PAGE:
HomeExerciseExercise Bands:  Resistence Is Key: Try Bands

Bands Strengthen with Resistence

Resistence bands are a valuable piece of workout equipment that no one should ignore. Although they are incredibly simple, lightweight, and cheap, this does not mean that they have no serious benefits in a workout. They have been around for a while now and have been used by many doctors in prescribing physical therapy for injured muscles and joints, but many people still believe that only the biggest and most expensive workout equipment will transform their exercise and their bodies.

As with all forms of exercise, resistence bands are not for everyone. However, why not give them a try to see what they can do for you? Buying a resistence band and trying it for a few days or even weeks (even if you decide you don't like it later) is smarter than spending a large sum of money on a costly treadmill or exercise bike and using it to hang your clothes on, don't you think?

Resistence Bands vs. Other Weights

People really only have two options for muscle strengthening exercises: free weights/weight machines and resistence bands. While it is true that resistence bands are not for you if you want to bench press a hundred pounds or more, the reality is that most people--especially most women--are more concerned about strengthening and toning existing muscles instead of building large, bulky muscle mass. And this means that resistence bands are exactly what most people need: a controlled, effective way to strengthen and tone muscles.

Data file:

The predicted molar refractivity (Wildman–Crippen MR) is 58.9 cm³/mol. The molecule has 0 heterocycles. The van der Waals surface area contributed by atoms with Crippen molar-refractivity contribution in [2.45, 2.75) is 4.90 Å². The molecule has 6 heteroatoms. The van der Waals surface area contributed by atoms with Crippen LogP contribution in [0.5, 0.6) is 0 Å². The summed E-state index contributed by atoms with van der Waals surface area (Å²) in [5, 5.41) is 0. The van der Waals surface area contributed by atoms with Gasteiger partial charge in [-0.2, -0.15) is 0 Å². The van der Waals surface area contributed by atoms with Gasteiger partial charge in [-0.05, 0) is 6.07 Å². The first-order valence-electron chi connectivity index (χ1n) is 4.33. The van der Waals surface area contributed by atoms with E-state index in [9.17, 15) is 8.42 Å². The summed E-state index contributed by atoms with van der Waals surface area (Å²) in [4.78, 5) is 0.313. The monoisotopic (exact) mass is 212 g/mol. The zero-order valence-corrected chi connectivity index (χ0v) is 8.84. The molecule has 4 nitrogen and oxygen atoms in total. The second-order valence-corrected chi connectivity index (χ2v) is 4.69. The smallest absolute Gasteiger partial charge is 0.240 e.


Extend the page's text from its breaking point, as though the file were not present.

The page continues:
Resistence bands work by providing continual, uniform resistence throughout the entire range of the exercise. Many people who use free weights or dumbbells for their muscle-strengthening exercise are actually getting very little benefit out of their workout because they perform the exercises incorrectly. With free weights or dumbbells, it is very easy to let muscles other than the ones you are trying to strengthen do the work or to only feel the effort for a portion of the exercise. This is because gravity--or the lack of--plays a significant role in lifting weights. Think about it: When you are doing a simple bicep curl with a dumbbell, once you get the dumbbell raised a little more than halfway, it is much easier to do the rest. And lowering the dumbbell often gives no benefit at all because people simply drop it back down, letting gravity pull it, instead of resisting slowly so they can feel the effort. Resistence bands provide continual resistence throughout all phases of the exercise, so it is harder to "cheat" yourself and get less of a workout than you intended.

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